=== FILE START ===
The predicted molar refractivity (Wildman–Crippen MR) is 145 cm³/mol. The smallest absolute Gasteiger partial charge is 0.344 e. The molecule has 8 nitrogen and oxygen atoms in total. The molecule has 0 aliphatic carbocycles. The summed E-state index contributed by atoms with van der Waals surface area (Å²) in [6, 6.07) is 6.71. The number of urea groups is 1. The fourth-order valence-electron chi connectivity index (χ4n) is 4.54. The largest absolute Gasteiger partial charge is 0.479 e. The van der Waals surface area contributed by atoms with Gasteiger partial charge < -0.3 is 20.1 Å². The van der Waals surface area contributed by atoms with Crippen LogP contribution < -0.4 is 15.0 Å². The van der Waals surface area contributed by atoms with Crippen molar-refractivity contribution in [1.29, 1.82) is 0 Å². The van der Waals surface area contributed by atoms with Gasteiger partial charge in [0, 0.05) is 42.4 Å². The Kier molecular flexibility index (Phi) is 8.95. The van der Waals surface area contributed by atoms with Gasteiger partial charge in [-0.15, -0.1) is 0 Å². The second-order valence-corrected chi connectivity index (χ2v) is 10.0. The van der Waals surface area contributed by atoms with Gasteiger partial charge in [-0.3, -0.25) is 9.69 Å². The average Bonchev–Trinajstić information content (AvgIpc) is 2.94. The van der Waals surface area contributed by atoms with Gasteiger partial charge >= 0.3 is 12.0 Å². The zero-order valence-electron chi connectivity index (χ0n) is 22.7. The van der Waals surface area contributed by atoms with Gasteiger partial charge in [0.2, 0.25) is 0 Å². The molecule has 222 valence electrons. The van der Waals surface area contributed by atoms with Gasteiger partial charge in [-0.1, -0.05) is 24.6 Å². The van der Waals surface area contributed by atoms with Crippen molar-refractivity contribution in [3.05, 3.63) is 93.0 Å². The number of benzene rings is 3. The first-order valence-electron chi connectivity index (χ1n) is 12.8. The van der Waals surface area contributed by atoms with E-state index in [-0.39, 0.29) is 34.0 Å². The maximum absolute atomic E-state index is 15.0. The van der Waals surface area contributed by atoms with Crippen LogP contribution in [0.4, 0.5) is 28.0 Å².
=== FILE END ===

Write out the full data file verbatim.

The predicted molar refractivity (Wildman–Crippen MR) is 145 cm³/mol. The smallest absolute Gasteiger partial charge is 0.344 e. The molecule has 8 nitrogen and oxygen atoms in total. The molecule has 0 aliphatic carbocycles. The summed E-state index contributed by atoms with van der Waals surface area (Å²) in [6, 6.07) is 6.71. The number of urea groups is 1. The fourth-order valence-electron chi connectivity index (χ4n) is 4.54. The largest absolute Gasteiger partial charge is 0.479 e. The van der Waals surface area contributed by atoms with Gasteiger partial charge < -0.3 is 20.1 Å². The van der Waals surface area contributed by atoms with Crippen LogP contribution < -0.4 is 15.0 Å². The van der Waals surface area contributed by atoms with Crippen molar-refractivity contribution in [1.29, 1.82) is 0 Å². The van der Waals surface area contributed by atoms with Gasteiger partial charge in [0, 0.05) is 42.4 Å². The Kier molecular flexibility index (Phi) is 8.95. The van der Waals surface area contributed by atoms with Gasteiger partial charge in [-0.15, -0.1) is 0 Å². The second-order valence-corrected chi connectivity index (χ2v) is 10.0. The van der Waals surface area contributed by atoms with Gasteiger partial charge in [-0.3, -0.25) is 9.69 Å². The average Bonchev–Trinajstić information content (AvgIpc) is 2.94. The van der Waals surface area contributed by atoms with Gasteiger partial charge >= 0.3 is 12.0 Å². The zero-order valence-electron chi connectivity index (χ0n) is 22.7. The van der Waals surface area contributed by atoms with Gasteiger partial charge in [0.2, 0.25) is 0 Å². The molecule has 222 valence electrons. The van der Waals surface area contributed by atoms with Gasteiger partial charge in [-0.1, -0.05) is 24.6 Å². The van der Waals surface area contributed by atoms with Crippen molar-refractivity contribution in [3.05, 3.63) is 93.0 Å². The number of benzene rings is 3. The first-order valence-electron chi connectivity index (χ1n) is 12.8. The van der Waals surface area contributed by atoms with E-state index in [-0.39, 0.29) is 34.0 Å². The maximum absolute atomic E-state index is 15.0. The van der Waals surface area contributed by atoms with Crippen LogP contribution in [0.4, 0.5) is 28.0 Å².